The Foreign Secretary said he would discuss this with Colin Powell this week. It seemed clear that Bush had made up his mind to take military action, even if the timing was not yet decided. But the case was thin. Saddam was not threatening his neighbours, and his WMD capability was less than that of Libya, North Korea or Iran. We should work up a plan for an ultimatum to Saddam to allow back in the UN weapons inspectors. This would also help with the legal justification for the use of force.

The Attorney-General said that the desire for regime change was not a legal base for military action. There were three possible legal bases: self-defence, humanitarian intervention, or UNSC authorisation. The first and second could not be the base in this case. Relying on UNSCR 1205 of three years ago would be difficult. The situation might of course change.

The Prime Minister said that it would make a big difference politically and legally if Saddam refused to allow in the UN inspectors. Regime change and WMD were linked in the sense that it was the regime that was producing the WMD.
The Defence Secretary said that if the Prime Minister wanted UK military involvement, he would need to decide this early. He cautioned that many in the US did not think it worth going down the ultimatum route. It would be important for the Prime Minister to set out the political context to Bush.

Tuesday, May 17, 2005

Where I Intended

I may not have gone where I intended to go, but I think I have ended up where I intended to be.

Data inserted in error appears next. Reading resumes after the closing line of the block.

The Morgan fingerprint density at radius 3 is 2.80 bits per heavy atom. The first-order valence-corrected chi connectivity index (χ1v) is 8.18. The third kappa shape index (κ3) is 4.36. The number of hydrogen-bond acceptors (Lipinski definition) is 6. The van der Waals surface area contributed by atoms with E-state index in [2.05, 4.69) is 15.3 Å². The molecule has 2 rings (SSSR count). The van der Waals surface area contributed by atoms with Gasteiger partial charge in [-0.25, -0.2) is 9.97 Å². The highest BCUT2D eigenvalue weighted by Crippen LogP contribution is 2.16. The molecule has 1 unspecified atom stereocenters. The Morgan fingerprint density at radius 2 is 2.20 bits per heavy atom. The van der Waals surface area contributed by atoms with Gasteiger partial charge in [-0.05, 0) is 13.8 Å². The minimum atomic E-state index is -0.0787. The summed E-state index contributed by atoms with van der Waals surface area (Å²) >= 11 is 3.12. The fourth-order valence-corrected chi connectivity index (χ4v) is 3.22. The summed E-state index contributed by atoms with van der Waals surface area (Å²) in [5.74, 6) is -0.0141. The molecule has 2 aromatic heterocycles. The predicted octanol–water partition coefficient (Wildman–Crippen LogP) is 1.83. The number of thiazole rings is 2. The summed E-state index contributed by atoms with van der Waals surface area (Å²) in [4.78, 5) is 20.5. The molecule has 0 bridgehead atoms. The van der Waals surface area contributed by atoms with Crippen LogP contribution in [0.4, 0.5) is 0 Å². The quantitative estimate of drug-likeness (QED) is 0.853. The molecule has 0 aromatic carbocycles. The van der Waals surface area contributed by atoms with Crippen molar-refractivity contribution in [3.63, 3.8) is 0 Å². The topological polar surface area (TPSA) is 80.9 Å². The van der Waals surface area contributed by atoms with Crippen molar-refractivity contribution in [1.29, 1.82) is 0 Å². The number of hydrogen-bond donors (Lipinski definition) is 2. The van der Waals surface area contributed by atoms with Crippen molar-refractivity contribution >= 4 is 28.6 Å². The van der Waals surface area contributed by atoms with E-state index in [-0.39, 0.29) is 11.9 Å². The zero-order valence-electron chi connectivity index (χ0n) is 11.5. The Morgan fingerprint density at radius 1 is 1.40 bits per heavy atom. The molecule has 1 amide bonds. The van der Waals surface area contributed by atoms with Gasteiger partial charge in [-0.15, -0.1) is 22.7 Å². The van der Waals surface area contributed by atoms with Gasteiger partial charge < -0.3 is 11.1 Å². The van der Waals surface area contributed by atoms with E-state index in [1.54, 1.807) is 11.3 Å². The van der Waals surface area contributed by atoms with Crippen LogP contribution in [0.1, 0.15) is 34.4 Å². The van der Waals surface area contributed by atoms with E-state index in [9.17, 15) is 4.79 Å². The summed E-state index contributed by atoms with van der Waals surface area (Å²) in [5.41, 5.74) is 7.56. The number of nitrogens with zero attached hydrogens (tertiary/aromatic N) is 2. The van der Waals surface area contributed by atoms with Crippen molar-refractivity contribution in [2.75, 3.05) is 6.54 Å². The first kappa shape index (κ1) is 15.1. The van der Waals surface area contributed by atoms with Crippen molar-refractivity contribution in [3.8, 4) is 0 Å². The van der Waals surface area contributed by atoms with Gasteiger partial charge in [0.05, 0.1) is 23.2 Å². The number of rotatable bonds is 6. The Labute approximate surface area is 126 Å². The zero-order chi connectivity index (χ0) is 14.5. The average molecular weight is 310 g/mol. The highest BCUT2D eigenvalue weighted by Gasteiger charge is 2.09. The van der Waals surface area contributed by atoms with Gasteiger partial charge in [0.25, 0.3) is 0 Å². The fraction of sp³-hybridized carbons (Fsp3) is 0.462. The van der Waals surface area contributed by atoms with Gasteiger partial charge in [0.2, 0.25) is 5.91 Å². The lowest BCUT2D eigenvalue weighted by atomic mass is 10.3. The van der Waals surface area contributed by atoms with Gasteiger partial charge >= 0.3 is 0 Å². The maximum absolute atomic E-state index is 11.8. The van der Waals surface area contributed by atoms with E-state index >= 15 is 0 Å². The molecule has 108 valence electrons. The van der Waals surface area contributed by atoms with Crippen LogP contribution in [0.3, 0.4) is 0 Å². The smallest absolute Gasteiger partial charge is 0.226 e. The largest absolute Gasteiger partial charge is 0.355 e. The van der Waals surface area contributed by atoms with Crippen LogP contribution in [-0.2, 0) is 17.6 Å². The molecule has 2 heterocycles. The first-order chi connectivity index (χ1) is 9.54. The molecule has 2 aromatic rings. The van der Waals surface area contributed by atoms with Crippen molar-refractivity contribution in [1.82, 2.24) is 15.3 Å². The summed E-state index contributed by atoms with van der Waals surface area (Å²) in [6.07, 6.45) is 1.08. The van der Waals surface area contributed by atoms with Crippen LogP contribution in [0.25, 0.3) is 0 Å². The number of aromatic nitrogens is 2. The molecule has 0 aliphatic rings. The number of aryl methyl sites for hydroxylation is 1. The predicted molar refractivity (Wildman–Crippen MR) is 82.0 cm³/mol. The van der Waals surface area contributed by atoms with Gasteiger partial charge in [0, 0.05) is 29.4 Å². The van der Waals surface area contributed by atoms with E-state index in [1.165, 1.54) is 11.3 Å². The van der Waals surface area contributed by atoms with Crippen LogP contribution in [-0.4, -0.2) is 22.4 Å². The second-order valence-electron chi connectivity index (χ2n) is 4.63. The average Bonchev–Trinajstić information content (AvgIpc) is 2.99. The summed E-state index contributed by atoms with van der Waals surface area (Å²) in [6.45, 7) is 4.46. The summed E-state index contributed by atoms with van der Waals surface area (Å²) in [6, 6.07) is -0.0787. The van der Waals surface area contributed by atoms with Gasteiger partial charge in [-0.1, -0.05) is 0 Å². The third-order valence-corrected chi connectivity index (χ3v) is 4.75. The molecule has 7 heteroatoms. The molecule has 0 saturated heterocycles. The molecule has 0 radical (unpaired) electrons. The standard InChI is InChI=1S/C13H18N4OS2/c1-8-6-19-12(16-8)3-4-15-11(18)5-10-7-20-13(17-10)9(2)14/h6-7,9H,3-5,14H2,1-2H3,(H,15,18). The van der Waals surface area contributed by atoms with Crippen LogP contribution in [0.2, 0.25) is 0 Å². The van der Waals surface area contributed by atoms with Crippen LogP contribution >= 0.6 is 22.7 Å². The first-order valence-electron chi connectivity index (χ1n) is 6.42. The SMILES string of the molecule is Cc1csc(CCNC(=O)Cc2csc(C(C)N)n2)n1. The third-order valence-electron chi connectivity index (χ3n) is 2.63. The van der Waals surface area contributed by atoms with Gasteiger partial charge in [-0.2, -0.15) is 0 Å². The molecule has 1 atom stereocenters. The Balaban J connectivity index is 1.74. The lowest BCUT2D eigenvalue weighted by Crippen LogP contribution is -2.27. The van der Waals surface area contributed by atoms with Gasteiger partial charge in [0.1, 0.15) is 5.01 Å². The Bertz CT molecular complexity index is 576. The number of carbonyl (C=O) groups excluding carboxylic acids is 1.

-- Douglas Adams

Monday, May 16, 2005

Friday, May 13, 2005

Think! Believe!

The few have said, "Think!" The many have said, "Believe!"

-- Robert G. Ingersoll

Thursday, May 12, 2005

We Are What We Think

We are what we think. All that we are arises with our thoughts. With our thoughts we make the world.

-- Buddha

Tuesday, May 10, 2005

Cogito Ergo Sum

I think, therefore I am. However, inanimate objects do not think. Therefore, they are not.

What I am and what they are not had not been determined at press time.

Monday, May 09, 2005

The Nearest Way To Glory

The nearest way to glory is to strive to be what you wish to be thought to be.

-- Socrates (quoted by Cicero)

Friday, May 06, 2005

Look Younger

The only real way to look younger is not to be born so soon.

-- Charles Schulz, cartoonist (1922-2000)

Thursday, May 05, 2005

Living Proof

Older generations are living proof that younger generations can survive their lunacy.

-- Cullen Hightower

Wednesday, May 04, 2005

Rules & Exceptions

The young man knows the rules, but the old man knows the exceptions.

-- Oliver Wendell Holmes, 1809-1894

Tuesday, May 03, 2005

When I Was Younger

When I was younger, I could remember anything, whether it had happened or not; but my faculties are decaying now and soon I shall be so I cannot remember any but the things that never happened. It is sad to go to pieces like this but we all have to do it.

-- Mark Twain, 1835-1910

Monday, May 02, 2005